JEFFERSON CITY — For the second year in a row, the Missouri Senate has passed a bill that would require health insurance providers in the state to cover minors with autism spectrum disorders. And for the second year in a row, the Missouri House will be responsible for final approval of the measure. Last year, the bill stopped dead in its tracks before the session ended.
The bill passed the upper chamber Thursday 27-6, with all of the dissenting votes coming from Republicans. It now goes back to the House for a final vote with five days left in the legislative session.
A requirement for insurance to cover children with autism spectrum disorder has been proposed in the legislature for the past three sessions. This year, the House and the Senate have been at odds as to where the cap should be set on coverage.
In addition, lobbyists for the insurance industry have opposed the bill, arguing the costs of mandating insurance coverage could be passed on to small businesses and consumers.
When the bill approved by the House reached the Senate in February, the cap for coverage of behavioral therapy for autism spectrum disorders was set at $36,000 per year — half the amount of coverage proposed by bill sponsor Rep. Dwight Scharnhorst, R-Manchester.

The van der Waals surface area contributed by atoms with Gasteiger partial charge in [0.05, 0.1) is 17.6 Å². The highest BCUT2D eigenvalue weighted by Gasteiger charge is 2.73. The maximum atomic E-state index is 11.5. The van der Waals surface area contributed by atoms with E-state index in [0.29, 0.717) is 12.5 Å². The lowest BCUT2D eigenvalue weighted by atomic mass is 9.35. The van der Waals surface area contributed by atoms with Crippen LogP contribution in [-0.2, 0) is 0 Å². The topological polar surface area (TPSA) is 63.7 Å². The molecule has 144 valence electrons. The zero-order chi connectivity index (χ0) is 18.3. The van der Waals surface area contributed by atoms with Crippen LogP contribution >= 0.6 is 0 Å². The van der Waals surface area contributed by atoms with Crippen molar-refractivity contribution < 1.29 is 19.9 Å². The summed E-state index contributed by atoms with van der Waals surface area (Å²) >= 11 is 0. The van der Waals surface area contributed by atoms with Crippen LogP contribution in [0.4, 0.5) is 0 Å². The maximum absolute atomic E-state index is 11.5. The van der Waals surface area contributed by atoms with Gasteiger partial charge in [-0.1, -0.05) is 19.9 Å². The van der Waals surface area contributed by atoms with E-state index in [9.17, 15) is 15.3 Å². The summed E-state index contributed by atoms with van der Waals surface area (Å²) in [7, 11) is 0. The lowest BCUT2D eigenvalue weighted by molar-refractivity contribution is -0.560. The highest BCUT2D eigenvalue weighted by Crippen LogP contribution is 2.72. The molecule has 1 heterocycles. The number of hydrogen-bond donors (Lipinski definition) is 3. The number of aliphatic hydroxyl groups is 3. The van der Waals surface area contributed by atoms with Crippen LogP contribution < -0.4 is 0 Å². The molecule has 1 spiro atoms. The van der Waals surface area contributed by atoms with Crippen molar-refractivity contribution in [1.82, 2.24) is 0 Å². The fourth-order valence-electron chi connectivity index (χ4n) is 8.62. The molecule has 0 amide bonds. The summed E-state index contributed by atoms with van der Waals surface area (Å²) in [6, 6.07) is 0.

Sen. Scott Rupp, R-Wentzville, adopted the bill, and the Senate amended the bill to raise the cap for behavioral therapy. The version passed Thursday set the cap at $45,000.
Shortly after the passage of the bill, Gov. Jay Nixon, who said in his State of the State address that coverage of autism spectrum disorders was a health care issue that "demanded our immediate attention," released a statement praising the Senate's passage of the bill.
"This legislation will expand access to treatments and therapies that have been shown to make a lasting difference for children with autism, and it will ease the burden for families struggling to afford these vital services," the governor said. "I urge legislators from both parties to continue to work together to send this bill to my desk."
There will be two bills pertaining to autism spectrum coverage available for House leaders to take up in the session's waning days. The other bill was sponsored by Rupp and passed the Senate on March 18 with a cap $55,000, but that has cap was lowered to $36,000 after amendments from the House.
TouchPoint Autism CEO Ron Ekstrand, who has supported the legislation, said the bill passed from the Senate on Thursday "provides a better solution" for families with children suffering from autism spectrum disorder.